In the last few weeks, I’ve somehow been more able than usual to grasp the art of letting go. I wish I knew what caused it because I’d bottle it and give it to my friends when they need it, and take a big ol’ gulp every now and then myself. For now, though, I’m riding it out as long as I can and being grateful. Last night was a perfect example of something that would have driven me to a shuddering meltdown a few weeks ago, and instead turned out to be one of the best nights of my life.
The plan: Use gift cards that we got as wedding presents to procure a pasta machine. Make perfect handmade pasta, cover it in a fresh tomato sauce, and whip up a spectacular dessert to end a perfect evening.
The reality: A late start to Saturday left us with no time to get ready for the evening and go buy the pasta machine. Letting Go Act #1: ask friends if I could borrow their pasta machine. The reward: time. Precious, evasive time. And being able to test a product before buying it.
One of my best friends is an incredible chef. While baking and desserts are his particular specialties, everything he creates is culinary gold. He felt like baking a cheesecake, so Letting Go Act #2 was to not make my own dessert. The reward: more time to cook, less stress, and a totally amazing vanilla bean and chocolate cheesecake layered with chocolate ganache.
In our house, although NJS is perfectly capable of producing a tasty meal, I own the kitchen. I am the one who cooks, he is the one who cleans. But with time quickly running out to get the sauce started, I indulged in Letting Go Act #3 and let him take over the pasta making. The reward: he had fun making the pasta, I got the sauce finished in time, and I felt great knowing we worked together to make the meal.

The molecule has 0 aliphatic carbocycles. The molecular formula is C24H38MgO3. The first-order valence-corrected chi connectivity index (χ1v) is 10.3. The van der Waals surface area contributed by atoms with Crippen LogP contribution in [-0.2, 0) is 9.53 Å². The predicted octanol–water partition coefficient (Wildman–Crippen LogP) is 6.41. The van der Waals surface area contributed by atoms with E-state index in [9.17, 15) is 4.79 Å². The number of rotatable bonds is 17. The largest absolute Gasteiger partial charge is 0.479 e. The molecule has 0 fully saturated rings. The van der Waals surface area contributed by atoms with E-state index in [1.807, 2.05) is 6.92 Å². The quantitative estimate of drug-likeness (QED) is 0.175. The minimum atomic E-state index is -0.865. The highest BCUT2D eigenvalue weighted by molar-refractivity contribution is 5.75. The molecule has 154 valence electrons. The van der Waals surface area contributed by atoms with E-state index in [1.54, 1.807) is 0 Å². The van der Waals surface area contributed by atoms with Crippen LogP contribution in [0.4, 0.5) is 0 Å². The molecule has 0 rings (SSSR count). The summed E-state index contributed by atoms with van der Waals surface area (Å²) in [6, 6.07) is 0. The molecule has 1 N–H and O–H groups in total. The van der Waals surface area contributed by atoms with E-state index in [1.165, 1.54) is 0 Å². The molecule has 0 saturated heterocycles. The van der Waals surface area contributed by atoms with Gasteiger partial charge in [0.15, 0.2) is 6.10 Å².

As my kitchen filled with friends and my glass filled (again and again) with wine, I got a little lax in paying attention to making the meal. And by lax I mean I entirely forgot I’d put the garlic bread in the oven. I was very excited for this garlic bread, made with country bread filled with lots of holes in which the oil and garlic and organic local butter could get trapped. By the time I remembered, the edges were entirely black. Letting Go Act #4: put the bread out anyway and let people eat around the burned parts. The reward: everyone ate every crumb.
This is only the second time I’ve made my own pasta. So it didn’t even occur to me that bunching it together before it dried would be a bad idea. It clumped together and stayed that way through cooking, so instead of soft, slurpy noodles I had weird pasta lumps. But since I was becoming an old hand at letting go, Letting Go Act #5 was to serve it anyway. The reward: really tasty pasta lumps.
The lessons? Things I already knew. Sometimes the best things in life are hidden in ugly packages. My friends are not the sort of people who get bent out of shape about keeping up appearances, and that’s why they’re my friends. The only appropriate time to break out the expensive champagne is whenever you damn well feel like it. And you are rewarded with the most beautiful things when you learn to let go.
Want to try this at home? Here’s how I did it:
Pasta Machine: the one I used (and plan to immediately run out and buy for myself) was an Imperia and it worked beautifully.
Pasta recipe: I used Hodgson Mill Pasta Flour, and I found that my dough was much, much easier to work with than when I used AP flour. Threads on CHOW gave as many different answers as there are kinds of pasta, and in the end I cobbled together a recipe I’m very pleased with. I used one egg per cup of flour, mixed it in the food processor because Jamie Oliver made it look so easy, and let it rest in the fridge for an hour before rolling it.
Sauce recipe: Once again, Smitten Kitchen comes to the rescue with a recipe to produce exactly the taste I was craving. In the middle of a winter of weekly storms, it was lovely to taste something so fresh and summery. I used plum tomatoes, and put onion, carrot, red pepper and garlic into the food processor to make a paste. I also ended up using the blasphemous immersion blender as mentioned in the recipe.